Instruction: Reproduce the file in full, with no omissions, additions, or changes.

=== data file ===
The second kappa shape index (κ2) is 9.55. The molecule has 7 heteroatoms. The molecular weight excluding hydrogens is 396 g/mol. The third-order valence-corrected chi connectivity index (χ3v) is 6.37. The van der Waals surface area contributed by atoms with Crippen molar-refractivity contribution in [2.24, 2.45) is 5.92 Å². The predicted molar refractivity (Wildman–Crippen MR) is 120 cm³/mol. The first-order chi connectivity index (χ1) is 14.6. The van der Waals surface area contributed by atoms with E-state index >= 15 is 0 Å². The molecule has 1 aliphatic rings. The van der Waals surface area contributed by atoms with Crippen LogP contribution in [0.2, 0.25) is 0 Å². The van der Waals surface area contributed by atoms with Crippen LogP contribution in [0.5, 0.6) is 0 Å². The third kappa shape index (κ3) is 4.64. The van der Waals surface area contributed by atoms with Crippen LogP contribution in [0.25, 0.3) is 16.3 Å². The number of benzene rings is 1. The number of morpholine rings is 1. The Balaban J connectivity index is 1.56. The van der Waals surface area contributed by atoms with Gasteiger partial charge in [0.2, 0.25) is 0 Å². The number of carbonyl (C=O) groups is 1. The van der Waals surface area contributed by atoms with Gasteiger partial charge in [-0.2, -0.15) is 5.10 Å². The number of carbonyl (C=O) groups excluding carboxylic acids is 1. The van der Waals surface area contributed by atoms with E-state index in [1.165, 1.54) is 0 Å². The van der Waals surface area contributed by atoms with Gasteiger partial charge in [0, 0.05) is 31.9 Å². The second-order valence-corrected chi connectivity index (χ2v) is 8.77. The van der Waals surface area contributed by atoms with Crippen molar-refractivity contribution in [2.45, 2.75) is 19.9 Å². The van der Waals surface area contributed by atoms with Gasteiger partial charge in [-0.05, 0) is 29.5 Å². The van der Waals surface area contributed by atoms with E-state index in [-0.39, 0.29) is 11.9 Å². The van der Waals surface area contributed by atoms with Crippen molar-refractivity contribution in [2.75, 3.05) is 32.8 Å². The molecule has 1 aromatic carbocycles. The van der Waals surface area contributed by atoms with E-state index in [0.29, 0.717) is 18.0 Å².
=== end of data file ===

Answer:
The second kappa shape index (κ2) is 9.55. The molecule has 7 heteroatoms. The molecular weight excluding hydrogens is 396 g/mol. The third-order valence-corrected chi connectivity index (χ3v) is 6.37. The van der Waals surface area contributed by atoms with Crippen molar-refractivity contribution in [2.24, 2.45) is 5.92 Å². The predicted molar refractivity (Wildman–Crippen MR) is 120 cm³/mol. The first-order chi connectivity index (χ1) is 14.6. The van der Waals surface area contributed by atoms with E-state index >= 15 is 0 Å². The molecule has 1 aliphatic rings. The van der Waals surface area contributed by atoms with Crippen LogP contribution in [0.2, 0.25) is 0 Å². The van der Waals surface area contributed by atoms with Crippen LogP contribution in [0.5, 0.6) is 0 Å². The third kappa shape index (κ3) is 4.64. The van der Waals surface area contributed by atoms with Crippen LogP contribution in [0.25, 0.3) is 16.3 Å². The number of benzene rings is 1. The number of morpholine rings is 1. The Balaban J connectivity index is 1.56. The van der Waals surface area contributed by atoms with Gasteiger partial charge in [0.2, 0.25) is 0 Å². The number of carbonyl (C=O) groups is 1. The van der Waals surface area contributed by atoms with Gasteiger partial charge in [-0.2, -0.15) is 5.10 Å². The number of carbonyl (C=O) groups excluding carboxylic acids is 1. The van der Waals surface area contributed by atoms with E-state index in [1.165, 1.54) is 0 Å². The van der Waals surface area contributed by atoms with Gasteiger partial charge in [0, 0.05) is 31.9 Å². The second-order valence-corrected chi connectivity index (χ2v) is 8.77. The van der Waals surface area contributed by atoms with Crippen molar-refractivity contribution in [2.45, 2.75) is 19.9 Å². The van der Waals surface area contributed by atoms with Gasteiger partial charge in [-0.05, 0) is 29.5 Å². The van der Waals surface area contributed by atoms with E-state index in [-0.39, 0.29) is 11.9 Å². The van der Waals surface area contributed by atoms with Crippen molar-refractivity contribution in [2.75, 3.05) is 32.8 Å². The molecule has 1 aromatic carbocycles. The van der Waals surface area contributed by atoms with E-state index in [0.29, 0.717) is 18.0 Å².